Lindic and Papert climb one of the most coveted lines in the Tien Shan

Posted by Lindsay Griffin on 21/10/2016
The southeast face of Kyzyl Asker, showing the new line Lost in China. Lindic/Papert/Rocker
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At the start of this month Luka Lindic (Slovenia) and Ines Papert (Germany) made the first ascent of the spectacular southeast ice couloir on Kyzyl Asker (5,842m), the highest summit in the western sector of the Western Kokshaal-too.

Since its first sighting in 1998, this 1,200m couloir has been tried by numerous parties, which have included Americans, Canadians, British and Germans. Until this year it remained the most attempted, and most coveted, major line in the Western Kokshaal-too, if not throughout the entire Tien Shan.

The Western Kokshaal-too straddles the border between Kyrgyzstan and Chinese Xinjiang. The southeast face lies on the Chinese side of the mountain and although several parties have approached from the depths of Xinjiang, most have established a base camp on the Kyrgyz side to the north, and then approached via a (long) crossing of the glaciated Window Col.

Papert had come this way in both 2010 and 2011, when she attempted the couloir. On her second try in 2010 she reached a point just 300m below the summit before having to retreat. Until October this remained the all time high point on this feature.

After good acclimatization, Lindic (28) and Papert (42) set off at 5 a.m. on the 30th September with a limited weather window, knowing they would have to use their combined talents to climb fast and efficiently.

As night fell and a thunderstorm set in, the two continued in the dark to reach a point two pitches below the summit ridge, where they bivouacked.

The night was hard, as it proved extremely cold and they were beaten by spin drift.

However, next morning, the 1st October, was fine, and they continued to the summit ridge, which they then followed to reach the highest point at a little after midday.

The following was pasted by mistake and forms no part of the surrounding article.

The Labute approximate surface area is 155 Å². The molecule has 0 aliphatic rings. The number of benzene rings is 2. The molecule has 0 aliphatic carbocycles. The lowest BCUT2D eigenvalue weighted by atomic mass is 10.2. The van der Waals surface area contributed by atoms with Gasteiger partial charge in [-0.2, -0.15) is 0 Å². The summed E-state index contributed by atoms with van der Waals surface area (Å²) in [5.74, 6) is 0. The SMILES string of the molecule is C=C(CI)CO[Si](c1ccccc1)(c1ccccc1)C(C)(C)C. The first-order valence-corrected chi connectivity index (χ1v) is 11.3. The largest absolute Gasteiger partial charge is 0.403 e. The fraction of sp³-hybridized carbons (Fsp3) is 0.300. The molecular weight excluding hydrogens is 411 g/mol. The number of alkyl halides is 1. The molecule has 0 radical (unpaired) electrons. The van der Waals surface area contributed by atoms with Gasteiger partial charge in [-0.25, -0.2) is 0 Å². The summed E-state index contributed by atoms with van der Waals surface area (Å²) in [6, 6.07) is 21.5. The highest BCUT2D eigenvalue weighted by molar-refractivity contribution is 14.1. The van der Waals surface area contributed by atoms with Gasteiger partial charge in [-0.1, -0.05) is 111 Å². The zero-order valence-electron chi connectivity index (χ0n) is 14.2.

Returning the way they had come, they rappelled the route entirely from Abalakovs, and reached the glacier at 7 p.m., just after a massive thunderstorm struck the range.

They have named the route Lost in China (1,200m ED WI5+ M6). Neither Lindic nor Papert felt they previously climbed such a perfect ice route at altitude.

The problem with this ephemeral line, as the first party to make a serious attempt found out, is that in any sort of bad weather it quickly becomes deluged in spindrift avalanches, while in any sort of good weather the sun quickly melts the ice.

That first party was Guy Robertson and Es Tresidder, in 2002. Kyzyl Asker had been photographed by the 1997 Anglo-American-German party that were the first foreigners to climb in the western section of the range. The following year one of these members returned as part of an American-Canadian group, and during a few exploratory days crossed the border at Window Col (a pass first reached and named in '97), descended onto the Chinese glacier. There, they immediately noticed, and photographed, the superb ice couloir on Kyzyl Asker's southeast face.

Robertson and Tresidder returned for a second attempt on the feature in 2004, but conditions were too poor. Instead, they turned to the line of huge granite walls to the south, dubbed the Great Walls of China by the '97 party, and climbed the first route there, a steep icy chimney to the watershed ridge; Border Control (650m, 13 pitches, ED2, WI5 Scottish VII/VIII mixed A1). In 2011 Papert climbed a parallel recessed line immediately to the right; Quantum of Solace.

On the 21st September, as a "warm-up" for Kyzyl Asker, Lindic and Papert made the second ascent of Border Control, climbing it free at WI5 M7.

When they turned to Kyzyl Asker they found the couloir in perfect conditions, with continuous excellent water ice all the way to the summit ridge.
 


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